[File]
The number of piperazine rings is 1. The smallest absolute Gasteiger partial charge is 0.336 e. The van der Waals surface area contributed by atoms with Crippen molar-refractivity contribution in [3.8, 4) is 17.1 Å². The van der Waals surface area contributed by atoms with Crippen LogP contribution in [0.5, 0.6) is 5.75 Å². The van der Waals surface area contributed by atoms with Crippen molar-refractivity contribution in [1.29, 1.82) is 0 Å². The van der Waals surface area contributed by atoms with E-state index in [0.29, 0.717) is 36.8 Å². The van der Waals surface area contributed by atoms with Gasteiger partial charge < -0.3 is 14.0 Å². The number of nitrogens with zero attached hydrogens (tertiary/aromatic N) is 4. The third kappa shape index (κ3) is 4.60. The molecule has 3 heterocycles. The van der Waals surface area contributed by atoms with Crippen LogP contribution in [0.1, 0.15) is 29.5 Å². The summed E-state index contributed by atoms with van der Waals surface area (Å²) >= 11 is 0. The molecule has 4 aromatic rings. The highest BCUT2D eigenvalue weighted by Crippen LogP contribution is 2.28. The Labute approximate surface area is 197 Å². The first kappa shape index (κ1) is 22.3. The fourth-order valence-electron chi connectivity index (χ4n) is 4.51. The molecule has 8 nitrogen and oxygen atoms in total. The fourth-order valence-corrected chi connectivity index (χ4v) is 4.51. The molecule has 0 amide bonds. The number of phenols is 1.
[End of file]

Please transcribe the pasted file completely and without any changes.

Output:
The number of piperazine rings is 1. The smallest absolute Gasteiger partial charge is 0.336 e. The van der Waals surface area contributed by atoms with Crippen molar-refractivity contribution in [3.8, 4) is 17.1 Å². The van der Waals surface area contributed by atoms with Crippen LogP contribution in [0.5, 0.6) is 5.75 Å². The van der Waals surface area contributed by atoms with Crippen molar-refractivity contribution in [1.29, 1.82) is 0 Å². The van der Waals surface area contributed by atoms with E-state index in [0.29, 0.717) is 36.8 Å². The van der Waals surface area contributed by atoms with Gasteiger partial charge < -0.3 is 14.0 Å². The number of nitrogens with zero attached hydrogens (tertiary/aromatic N) is 4. The third kappa shape index (κ3) is 4.60. The molecule has 3 heterocycles. The van der Waals surface area contributed by atoms with Crippen LogP contribution in [0.1, 0.15) is 29.5 Å². The summed E-state index contributed by atoms with van der Waals surface area (Å²) >= 11 is 0. The molecule has 4 aromatic rings. The highest BCUT2D eigenvalue weighted by Crippen LogP contribution is 2.28. The Labute approximate surface area is 197 Å². The first kappa shape index (κ1) is 22.3. The fourth-order valence-electron chi connectivity index (χ4n) is 4.51. The molecule has 8 nitrogen and oxygen atoms in total. The fourth-order valence-corrected chi connectivity index (χ4v) is 4.51. The molecule has 0 amide bonds. The number of phenols is 1.